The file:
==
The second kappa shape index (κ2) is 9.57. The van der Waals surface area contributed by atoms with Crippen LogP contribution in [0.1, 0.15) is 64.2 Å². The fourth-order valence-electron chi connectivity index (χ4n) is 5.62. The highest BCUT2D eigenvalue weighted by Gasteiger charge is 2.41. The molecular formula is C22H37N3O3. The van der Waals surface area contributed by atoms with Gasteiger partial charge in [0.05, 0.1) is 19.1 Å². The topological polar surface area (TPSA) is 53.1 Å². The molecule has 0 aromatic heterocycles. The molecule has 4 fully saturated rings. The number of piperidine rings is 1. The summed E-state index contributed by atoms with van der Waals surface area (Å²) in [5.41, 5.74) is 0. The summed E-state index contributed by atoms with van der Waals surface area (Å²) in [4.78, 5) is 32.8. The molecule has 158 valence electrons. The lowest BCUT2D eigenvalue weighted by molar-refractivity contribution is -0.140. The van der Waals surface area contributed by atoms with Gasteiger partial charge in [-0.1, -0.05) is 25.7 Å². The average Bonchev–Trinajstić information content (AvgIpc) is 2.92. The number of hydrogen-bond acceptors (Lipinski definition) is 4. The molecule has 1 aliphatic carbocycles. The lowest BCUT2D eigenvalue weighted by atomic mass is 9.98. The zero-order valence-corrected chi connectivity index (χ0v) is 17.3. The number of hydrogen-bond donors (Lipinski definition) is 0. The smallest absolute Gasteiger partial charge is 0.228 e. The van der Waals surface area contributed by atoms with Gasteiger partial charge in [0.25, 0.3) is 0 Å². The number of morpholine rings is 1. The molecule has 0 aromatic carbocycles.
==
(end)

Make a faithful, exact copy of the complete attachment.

The second kappa shape index (κ2) is 9.57. The van der Waals surface area contributed by atoms with Crippen LogP contribution in [0.1, 0.15) is 64.2 Å². The fourth-order valence-electron chi connectivity index (χ4n) is 5.62. The highest BCUT2D eigenvalue weighted by Gasteiger charge is 2.41. The molecular formula is C22H37N3O3. The van der Waals surface area contributed by atoms with Gasteiger partial charge in [0.05, 0.1) is 19.1 Å². The topological polar surface area (TPSA) is 53.1 Å². The molecule has 0 aromatic heterocycles. The molecule has 4 fully saturated rings. The number of piperidine rings is 1. The summed E-state index contributed by atoms with van der Waals surface area (Å²) in [5.41, 5.74) is 0. The summed E-state index contributed by atoms with van der Waals surface area (Å²) in [4.78, 5) is 32.8. The molecule has 158 valence electrons. The lowest BCUT2D eigenvalue weighted by molar-refractivity contribution is -0.140. The van der Waals surface area contributed by atoms with Gasteiger partial charge in [-0.1, -0.05) is 25.7 Å². The average Bonchev–Trinajstić information content (AvgIpc) is 2.92. The number of hydrogen-bond acceptors (Lipinski definition) is 4. The molecule has 1 aliphatic carbocycles. The lowest BCUT2D eigenvalue weighted by atomic mass is 9.98. The zero-order valence-corrected chi connectivity index (χ0v) is 17.3. The number of hydrogen-bond donors (Lipinski definition) is 0. The smallest absolute Gasteiger partial charge is 0.228 e. The van der Waals surface area contributed by atoms with Gasteiger partial charge in [0.25, 0.3) is 0 Å². The number of morpholine rings is 1. The molecule has 0 aromatic carbocycles.